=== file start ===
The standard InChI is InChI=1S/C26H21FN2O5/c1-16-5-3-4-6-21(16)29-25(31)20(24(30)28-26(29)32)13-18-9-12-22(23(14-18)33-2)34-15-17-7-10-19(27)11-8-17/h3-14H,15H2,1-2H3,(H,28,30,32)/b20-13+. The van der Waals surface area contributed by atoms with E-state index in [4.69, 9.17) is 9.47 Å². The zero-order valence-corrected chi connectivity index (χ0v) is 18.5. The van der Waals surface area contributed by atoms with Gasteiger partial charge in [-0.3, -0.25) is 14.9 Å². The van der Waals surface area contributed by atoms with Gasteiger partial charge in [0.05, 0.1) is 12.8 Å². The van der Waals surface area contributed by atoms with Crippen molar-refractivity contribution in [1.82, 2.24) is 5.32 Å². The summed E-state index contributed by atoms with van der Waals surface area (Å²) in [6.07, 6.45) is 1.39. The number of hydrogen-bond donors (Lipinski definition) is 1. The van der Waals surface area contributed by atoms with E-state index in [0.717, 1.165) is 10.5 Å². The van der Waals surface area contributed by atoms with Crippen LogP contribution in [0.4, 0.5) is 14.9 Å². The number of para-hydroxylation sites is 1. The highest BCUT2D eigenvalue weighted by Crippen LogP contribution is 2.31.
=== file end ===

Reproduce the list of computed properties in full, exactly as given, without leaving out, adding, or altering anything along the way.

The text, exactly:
The standard InChI is InChI=1S/C26H21FN2O5/c1-16-5-3-4-6-21(16)29-25(31)20(24(30)28-26(29)32)13-18-9-12-22(23(14-18)33-2)34-15-17-7-10-19(27)11-8-17/h3-14H,15H2,1-2H3,(H,28,30,32)/b20-13+. The van der Waals surface area contributed by atoms with E-state index in [4.69, 9.17) is 9.47 Å². The zero-order valence-corrected chi connectivity index (χ0v) is 18.5. The van der Waals surface area contributed by atoms with Gasteiger partial charge in [-0.3, -0.25) is 14.9 Å². The van der Waals surface area contributed by atoms with Gasteiger partial charge in [0.05, 0.1) is 12.8 Å². The van der Waals surface area contributed by atoms with Crippen molar-refractivity contribution in [1.82, 2.24) is 5.32 Å². The summed E-state index contributed by atoms with van der Waals surface area (Å²) in [6.07, 6.45) is 1.39. The number of hydrogen-bond donors (Lipinski definition) is 1. The van der Waals surface area contributed by atoms with E-state index in [0.717, 1.165) is 10.5 Å². The van der Waals surface area contributed by atoms with Crippen LogP contribution in [0.4, 0.5) is 14.9 Å². The number of para-hydroxylation sites is 1. The highest BCUT2D eigenvalue weighted by Crippen LogP contribution is 2.31.